For the Love of Maple Syrup

Spring is the season for maple syrup production. Personally, as a naturalist, I try to eat what is in season in my part of the country and support local farms, Community Supported Agricultures (CSAs), and farmers markets. I love maple syrup, maple sugar, and maple cream. I love it in my coffee latte, on pancakes, in yogurt, mixed with peanut butter, coated on walnuts, baked in granola, on ice cream, and in baked beans. You get the idea. Maple syrup is a great substitution for granulated sugar.

The color of maple syrup is determined by how early the sap is collected.

The color of maple syrup has nothing to do with the grade ( AA, A, or B) but rather for how early the sap is collected.  The earlier the sap is collected the lighter and sweeter it is, and more preferable — perfect on pancakes.  The later the season the darker the syrup becomes with a heavier taste in the maple flavor and the darker syrup is perfect for baking.

Maple syrup is a wonderful delicacy and to my amazement there are many who have never tried it.  Could it be due to the expense as compared to the other pancake syrups?  Once you taste maple syrup, it is hard to turn back to other sweeteners.

Maple Syrup Colors
The history of maple syrup is quite intriguing.  

Did you know that maple syrup is one of the oldest agricultural commodities produced in the U.S.?  There are several stories written regarding who first discovered the process of turning sap into syrup. Was it the Canadians or Native Indians?

According to a Cornell University blog, sugarcane was grown in Brazil and the West Indies around the year 1500. Sugar from the maple tree (Acer saccharum) was soon discovered. Among the colonists, one of the first references is dated 1664 when British officials mention sugar from trees in Massachusetts. A letter of 1684 enclosing some maple sugar from Canada, indicates that the Native Indians have practiced the art of maple sugaring longer than any living among them can remember.

Several prominent men in history were involved with maple sugaring. 

Benjamin Franklin encouraged massive sugar production in the Northeast to make the country less dependent on “foreign” sugar. Judge William Cooper (1754-1809), father of the journalist James Fenimore Cooper who held large acreage around Cooperstown, NY, bought maple sugar from the early settlers. Thomas Jefferson was an ardent advocate of large scale maple sugar manufacturing. He transplanted trees from New York State to establish a maple plantation on his Virginia Estate, Monticello in 1791.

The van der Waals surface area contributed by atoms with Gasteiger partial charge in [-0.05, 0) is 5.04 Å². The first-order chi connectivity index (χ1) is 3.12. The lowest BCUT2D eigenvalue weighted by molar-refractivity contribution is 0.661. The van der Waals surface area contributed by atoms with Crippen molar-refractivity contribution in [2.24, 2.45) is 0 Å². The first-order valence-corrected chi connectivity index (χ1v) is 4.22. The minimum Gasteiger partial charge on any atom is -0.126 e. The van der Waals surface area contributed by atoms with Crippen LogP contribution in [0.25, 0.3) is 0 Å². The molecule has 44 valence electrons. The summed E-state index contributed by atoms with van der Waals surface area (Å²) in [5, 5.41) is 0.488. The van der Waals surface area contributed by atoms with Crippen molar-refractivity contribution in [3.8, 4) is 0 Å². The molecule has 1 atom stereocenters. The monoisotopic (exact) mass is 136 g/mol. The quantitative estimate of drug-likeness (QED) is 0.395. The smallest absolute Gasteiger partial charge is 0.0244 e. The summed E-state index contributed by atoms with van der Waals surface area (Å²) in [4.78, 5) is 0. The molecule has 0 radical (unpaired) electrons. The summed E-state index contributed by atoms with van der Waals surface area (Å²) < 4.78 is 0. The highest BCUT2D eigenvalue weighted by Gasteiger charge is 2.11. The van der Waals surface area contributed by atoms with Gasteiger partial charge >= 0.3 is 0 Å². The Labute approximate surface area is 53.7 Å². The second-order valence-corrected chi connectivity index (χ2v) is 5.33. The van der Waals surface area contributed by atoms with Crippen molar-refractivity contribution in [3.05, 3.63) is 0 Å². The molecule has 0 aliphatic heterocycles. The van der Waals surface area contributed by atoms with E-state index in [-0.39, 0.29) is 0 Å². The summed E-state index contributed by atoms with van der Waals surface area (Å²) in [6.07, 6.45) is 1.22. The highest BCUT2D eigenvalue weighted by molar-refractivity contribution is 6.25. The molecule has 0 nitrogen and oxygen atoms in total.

For more information and the history of maple syrup production, visit the Maple Museum Centre located in Croghan, NY. Founded in 1977, the museum has preserved New York State’s maple legacy.  Although the museum is currently closed due to COVID 19, you can visit their website for a virtual tour.

The process for making maple syrup begins in winter.

In order for sugar maple trees to grow, they need snow.  Each winter, a deep blanket of snow, 8 inches deep or more, covers about 65 percent of northeastern sugar maples. Without this insulating snow, the soil freezes deeper and longer, damaging the trees’ shallow roots.

Maple trees accumulate starch in their roots and trunks, especially in the period that precedes winter. The long accumulation of this starch makes it easy to convert it from the original state to sugar.  Sugar Maples have the highest concentration of sugar, approximately 2.5 percent more than other types of maple trees.

The process begins in January when taps are installed in the maple trees. They are placed about four-and-a-half feet up from the ground in a tree that is 12 inches or greater in diameter; trees larger than 18 inches in diameter can accommodate two taps if placed correctly.

Large Tapped Maple Tree
Multi-tapped Maple Trees
Sap in Red Bucket
Close Up of Maple Tap
It takes about 43 gallons of sap from sugar maple trees to make one gallon of maple syrup.

At the end of February and early March before the trees bud, according to Cornell University, ”temperature fluctuations of warm days and freezing nights trigger a cycle of sap flow throughout the tree. Warm temperatures above freezing in Spring, pressure develops in the tree and causes the sap to flow out of these taps and then siphoned into buckets or lines. Then, with colder temperatures below freezing, suction within the tree pulls in more water to make more sap. When the fluctuations in temperature lessen, the sap stops flowing.”